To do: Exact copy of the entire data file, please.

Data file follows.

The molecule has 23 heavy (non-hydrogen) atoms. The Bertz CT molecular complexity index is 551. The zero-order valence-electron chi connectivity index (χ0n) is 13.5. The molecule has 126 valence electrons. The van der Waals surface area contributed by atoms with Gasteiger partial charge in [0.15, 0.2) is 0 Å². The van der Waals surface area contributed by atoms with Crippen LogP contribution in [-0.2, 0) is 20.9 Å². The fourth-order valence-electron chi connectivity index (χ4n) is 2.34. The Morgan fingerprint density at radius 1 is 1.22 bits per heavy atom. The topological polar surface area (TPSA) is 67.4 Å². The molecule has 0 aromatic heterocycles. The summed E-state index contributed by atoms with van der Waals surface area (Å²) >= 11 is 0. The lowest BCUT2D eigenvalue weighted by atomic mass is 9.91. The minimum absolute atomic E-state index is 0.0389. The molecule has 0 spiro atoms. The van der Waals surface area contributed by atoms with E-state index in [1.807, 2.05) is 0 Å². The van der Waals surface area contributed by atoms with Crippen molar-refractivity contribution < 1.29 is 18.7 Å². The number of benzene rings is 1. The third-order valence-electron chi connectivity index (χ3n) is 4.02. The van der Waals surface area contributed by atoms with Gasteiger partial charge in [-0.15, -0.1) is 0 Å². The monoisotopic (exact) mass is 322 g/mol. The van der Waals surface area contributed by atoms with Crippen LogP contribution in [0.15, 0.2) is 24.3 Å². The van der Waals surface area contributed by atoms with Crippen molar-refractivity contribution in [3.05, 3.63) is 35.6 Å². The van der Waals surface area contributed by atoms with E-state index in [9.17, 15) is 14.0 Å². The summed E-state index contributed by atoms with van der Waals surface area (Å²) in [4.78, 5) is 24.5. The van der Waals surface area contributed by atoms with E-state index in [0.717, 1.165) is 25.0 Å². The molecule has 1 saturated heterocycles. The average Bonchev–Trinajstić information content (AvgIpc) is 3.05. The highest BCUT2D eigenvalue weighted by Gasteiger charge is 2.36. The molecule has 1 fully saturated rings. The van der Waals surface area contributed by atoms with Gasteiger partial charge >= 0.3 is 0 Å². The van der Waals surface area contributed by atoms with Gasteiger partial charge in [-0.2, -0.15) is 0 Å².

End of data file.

The molecule has 23 heavy (non-hydrogen) atoms. The Bertz CT molecular complexity index is 551. The zero-order valence-electron chi connectivity index (χ0n) is 13.5. The molecule has 126 valence electrons. The van der Waals surface area contributed by atoms with Gasteiger partial charge in [0.15, 0.2) is 0 Å². The van der Waals surface area contributed by atoms with Crippen LogP contribution in [-0.2, 0) is 20.9 Å². The fourth-order valence-electron chi connectivity index (χ4n) is 2.34. The Morgan fingerprint density at radius 1 is 1.22 bits per heavy atom. The topological polar surface area (TPSA) is 67.4 Å². The molecule has 0 aromatic heterocycles. The summed E-state index contributed by atoms with van der Waals surface area (Å²) >= 11 is 0. The lowest BCUT2D eigenvalue weighted by atomic mass is 9.91. The minimum absolute atomic E-state index is 0.0389. The molecule has 0 spiro atoms. The van der Waals surface area contributed by atoms with E-state index in [1.807, 2.05) is 0 Å². The van der Waals surface area contributed by atoms with Crippen molar-refractivity contribution < 1.29 is 18.7 Å². The number of benzene rings is 1. The third-order valence-electron chi connectivity index (χ3n) is 4.02. The van der Waals surface area contributed by atoms with Gasteiger partial charge in [-0.15, -0.1) is 0 Å². The monoisotopic (exact) mass is 322 g/mol. The van der Waals surface area contributed by atoms with Crippen LogP contribution in [0.15, 0.2) is 24.3 Å². The van der Waals surface area contributed by atoms with Crippen molar-refractivity contribution in [3.05, 3.63) is 35.6 Å². The van der Waals surface area contributed by atoms with E-state index in [9.17, 15) is 14.0 Å². The summed E-state index contributed by atoms with van der Waals surface area (Å²) in [4.78, 5) is 24.5. The van der Waals surface area contributed by atoms with E-state index in [0.717, 1.165) is 25.0 Å². The molecule has 1 saturated heterocycles. The average Bonchev–Trinajstić information content (AvgIpc) is 3.05. The highest BCUT2D eigenvalue weighted by Gasteiger charge is 2.36. The molecule has 1 fully saturated rings. The van der Waals surface area contributed by atoms with Gasteiger partial charge >= 0.3 is 0 Å². The van der Waals surface area contributed by atoms with Gasteiger partial charge in [-0.2, -0.15) is 0 Å².